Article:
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Information Design & Development (MSc)


If it is not worth documenting, it is not worth anything. Information Developers are individuals who bridge the gap between subject matter experts and that of the end user. The role of information developers is becoming increasingly important given that society is being driven by technology and information developers provide the voice in communicating how issues incorporating technology are framed and developed. The Society of Technical Communication (STC) define information developers or technical communicators as individuals that communicate using an instruction based focus on technical or specialised topics using technology. In essence, information development and technical communications ensures that designs, products, systems and methodologies are documented and conveyed to their target audience to maximise its business value to the organisation.

Download the programme flyer here


Internationally recognised industry leaders such as Dr JoAnn Hackos and Ms Ann Rockley teach on this programme. In addition to industry experts, academic experts in the field of XML, technical communication and information experience also deliver modules.


Improving Techcomm Education Through Stronger Industry-Academic Collaboration

The following article was published in:

  • The Institute of Scientific and Technical Communicators, Communicator Magazine (Autumn 2016)
  • The Australian and New Zealand Journal of Technical Communication, Southern Communicator Magazine (October 2016)

This article highlights the high level of industry engagement in the development of the programme to address the shortage of skilled information developers.

The Institute of Scientific and Technical Communicators in the UK publish a free online newsletter each month called InfoPlus which featured an article about the programme.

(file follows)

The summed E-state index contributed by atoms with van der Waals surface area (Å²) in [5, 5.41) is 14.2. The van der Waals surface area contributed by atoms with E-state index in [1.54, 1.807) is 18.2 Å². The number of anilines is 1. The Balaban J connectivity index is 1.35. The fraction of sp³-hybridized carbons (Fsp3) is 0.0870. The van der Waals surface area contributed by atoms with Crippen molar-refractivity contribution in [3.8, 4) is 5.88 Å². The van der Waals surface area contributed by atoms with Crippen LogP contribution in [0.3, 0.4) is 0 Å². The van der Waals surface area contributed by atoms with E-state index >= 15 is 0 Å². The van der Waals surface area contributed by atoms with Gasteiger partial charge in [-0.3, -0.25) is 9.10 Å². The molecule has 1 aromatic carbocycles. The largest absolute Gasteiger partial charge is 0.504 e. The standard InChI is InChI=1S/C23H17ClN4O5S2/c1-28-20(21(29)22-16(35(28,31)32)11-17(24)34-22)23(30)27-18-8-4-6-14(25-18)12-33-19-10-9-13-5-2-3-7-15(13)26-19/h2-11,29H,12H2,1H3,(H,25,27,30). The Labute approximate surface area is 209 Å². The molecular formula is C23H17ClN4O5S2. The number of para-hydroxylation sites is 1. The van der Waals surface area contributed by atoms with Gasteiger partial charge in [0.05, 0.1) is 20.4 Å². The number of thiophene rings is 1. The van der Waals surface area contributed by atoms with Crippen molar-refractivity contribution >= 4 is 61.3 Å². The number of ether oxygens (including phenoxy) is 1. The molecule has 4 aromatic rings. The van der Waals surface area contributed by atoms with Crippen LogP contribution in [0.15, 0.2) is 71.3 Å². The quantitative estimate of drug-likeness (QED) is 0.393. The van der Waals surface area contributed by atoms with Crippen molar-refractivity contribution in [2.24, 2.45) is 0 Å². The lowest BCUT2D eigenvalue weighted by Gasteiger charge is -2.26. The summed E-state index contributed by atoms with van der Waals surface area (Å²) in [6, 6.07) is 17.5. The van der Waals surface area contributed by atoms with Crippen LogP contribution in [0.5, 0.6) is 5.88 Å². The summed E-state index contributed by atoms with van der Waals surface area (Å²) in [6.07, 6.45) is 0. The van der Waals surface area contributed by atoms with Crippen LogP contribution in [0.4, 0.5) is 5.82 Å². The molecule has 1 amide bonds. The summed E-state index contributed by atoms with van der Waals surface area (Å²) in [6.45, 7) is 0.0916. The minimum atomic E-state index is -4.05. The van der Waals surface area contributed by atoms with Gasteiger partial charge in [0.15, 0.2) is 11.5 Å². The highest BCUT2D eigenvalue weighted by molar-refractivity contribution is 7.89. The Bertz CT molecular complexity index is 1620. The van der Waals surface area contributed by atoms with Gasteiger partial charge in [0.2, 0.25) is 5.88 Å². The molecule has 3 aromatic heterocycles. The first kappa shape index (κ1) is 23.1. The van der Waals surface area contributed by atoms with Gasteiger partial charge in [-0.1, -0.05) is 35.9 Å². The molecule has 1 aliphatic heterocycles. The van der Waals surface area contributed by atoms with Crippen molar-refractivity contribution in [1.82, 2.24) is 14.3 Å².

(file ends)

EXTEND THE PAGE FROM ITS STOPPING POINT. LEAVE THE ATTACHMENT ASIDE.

Philip Large, a student on the MSc in Information Design & Development also shares his experience of participating on the programme which was published also in InfoPlus.

What is the aim of the programme?

A professional master’s degree programme in information design and development will provide students the opportunity for in-depth study of the advanced rhetorical, compositional theories, project management and technical skills necessary for them to be leaders in designing, composing, managing and editing content using a standardised methodological approach. The programme reflects the fact that information developers require skills within a nexus of competing discourse communities (such as science, business and humanities).


A pdf of the programme poster is also available here.

Who should apply for this programme?

  • Do you come from a humanities background and want to move into the field of technical communications?
  • Are you a working as an engineer or developer and want to move into the field of technical communications?
  • Are you working as an information developer and want to advance your career with a professional master’s degree in the area?